The choir meets on Tuesday mornings from 9.45 to 11.15, usually at the Church of the Resurrection, behind the shops at Henry Wells Square in Grovehill, Hemel Hempstead. Our autumn term begins on September 8th.

Further details, including information about occasional changes of venue, can be found at www.dacorumcommunitychoir.org , on Streetlife, or by contacting Dianne on 01442 874988.

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Press Release Dated 27th May 2015

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Community and Friendship

Residents at Tring’s Emma Rothschild Court enjoyed a Friendship Tea organised by Age UK Dacorum with entertainment provided by Dacorum Community Choir.

They were joined by guests from elsewhere in the town and from neighbouring villages.

Visitors and residents alike joined enthusiastically in the singing, which included community song-sheet favourites such as The Bonnie Banks of Loch Lomond and Bobby Shafto. Musical director Rufus Frowde also demonstrated how easy it is to learn new songs, leading the choir and audience in popular rounds from around the world.

It was the latest event in a busy Spring and early Summer schedule for DCC which has included entertaining King’s Langley Evergreens at the community centre in The Nap and the Heather Club at Carey Baptist Church in Hemel Hempstead.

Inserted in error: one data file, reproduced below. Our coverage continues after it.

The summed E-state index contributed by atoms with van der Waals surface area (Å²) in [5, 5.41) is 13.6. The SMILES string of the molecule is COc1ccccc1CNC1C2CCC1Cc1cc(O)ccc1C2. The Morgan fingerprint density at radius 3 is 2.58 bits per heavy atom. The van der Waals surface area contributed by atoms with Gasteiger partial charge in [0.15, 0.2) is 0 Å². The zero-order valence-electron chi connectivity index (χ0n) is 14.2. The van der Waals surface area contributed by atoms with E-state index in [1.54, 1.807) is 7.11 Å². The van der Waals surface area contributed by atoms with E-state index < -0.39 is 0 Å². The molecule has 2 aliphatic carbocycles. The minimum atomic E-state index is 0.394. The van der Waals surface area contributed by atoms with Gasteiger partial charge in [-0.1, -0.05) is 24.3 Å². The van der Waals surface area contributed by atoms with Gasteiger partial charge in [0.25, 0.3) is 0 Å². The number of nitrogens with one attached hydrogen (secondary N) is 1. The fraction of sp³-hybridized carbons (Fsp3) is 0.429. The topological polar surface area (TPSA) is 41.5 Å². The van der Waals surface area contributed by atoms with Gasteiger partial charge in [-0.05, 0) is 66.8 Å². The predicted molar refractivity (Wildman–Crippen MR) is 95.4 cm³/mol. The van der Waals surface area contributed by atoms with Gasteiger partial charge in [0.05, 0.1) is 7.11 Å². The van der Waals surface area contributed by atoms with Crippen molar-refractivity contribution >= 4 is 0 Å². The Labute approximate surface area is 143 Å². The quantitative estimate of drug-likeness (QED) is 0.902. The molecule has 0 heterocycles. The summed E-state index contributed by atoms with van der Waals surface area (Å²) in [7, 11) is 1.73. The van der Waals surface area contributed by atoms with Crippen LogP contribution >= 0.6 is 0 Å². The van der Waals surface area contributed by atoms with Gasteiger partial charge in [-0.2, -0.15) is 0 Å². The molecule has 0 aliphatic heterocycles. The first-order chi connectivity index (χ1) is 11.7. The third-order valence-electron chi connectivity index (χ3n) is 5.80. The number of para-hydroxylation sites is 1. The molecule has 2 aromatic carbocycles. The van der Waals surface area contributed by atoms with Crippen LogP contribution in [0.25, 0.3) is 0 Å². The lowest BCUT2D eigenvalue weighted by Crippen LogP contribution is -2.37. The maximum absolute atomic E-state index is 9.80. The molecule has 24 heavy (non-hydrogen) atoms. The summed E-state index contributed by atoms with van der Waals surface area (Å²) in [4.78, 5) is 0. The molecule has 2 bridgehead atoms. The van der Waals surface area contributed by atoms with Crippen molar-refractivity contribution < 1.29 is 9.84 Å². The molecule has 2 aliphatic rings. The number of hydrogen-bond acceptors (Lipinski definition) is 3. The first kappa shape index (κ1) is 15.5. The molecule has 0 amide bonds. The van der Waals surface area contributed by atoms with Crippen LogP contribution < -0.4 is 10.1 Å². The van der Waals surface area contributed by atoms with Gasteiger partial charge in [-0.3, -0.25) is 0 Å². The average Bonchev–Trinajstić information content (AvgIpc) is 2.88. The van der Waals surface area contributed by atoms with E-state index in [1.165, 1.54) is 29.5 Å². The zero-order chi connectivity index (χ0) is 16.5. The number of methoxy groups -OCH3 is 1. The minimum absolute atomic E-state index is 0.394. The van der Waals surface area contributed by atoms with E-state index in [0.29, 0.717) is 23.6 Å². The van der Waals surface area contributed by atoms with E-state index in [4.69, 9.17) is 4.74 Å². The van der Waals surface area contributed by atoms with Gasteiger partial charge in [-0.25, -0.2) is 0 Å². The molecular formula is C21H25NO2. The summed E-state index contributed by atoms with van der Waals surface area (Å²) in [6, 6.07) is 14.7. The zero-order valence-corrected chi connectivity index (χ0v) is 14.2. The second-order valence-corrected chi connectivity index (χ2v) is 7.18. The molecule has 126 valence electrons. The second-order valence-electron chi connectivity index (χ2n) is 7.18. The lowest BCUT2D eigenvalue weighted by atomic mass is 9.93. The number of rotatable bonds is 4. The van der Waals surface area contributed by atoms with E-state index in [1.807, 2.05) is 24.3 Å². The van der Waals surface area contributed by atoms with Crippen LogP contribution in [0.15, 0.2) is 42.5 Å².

Not for nothing is “community” DCC’s middle name, and not for nothing are we also known as “the friendly choir”.

The choir recently held its first Come and Sing event at Grovehill community centre and a Concert for Spring at St Mary’s Church Apsley in aid of the church’s music fund.

Dacorum Community Choir now has nearly a hundred members. We meet on Tuesday mornings in school term between 9.45 and 11.15am, usually at the Church of the Resurrection behind the shops at Henry Wells Square in Grovehill. Further details about us, including occasional changes of venue, can be found at www.dacorumcommunitychoir.org , on our Streetlife page or by contacting Dianne on 01442 874988.

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Press Release Dated 19th May 2015

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Smiles all round at singing event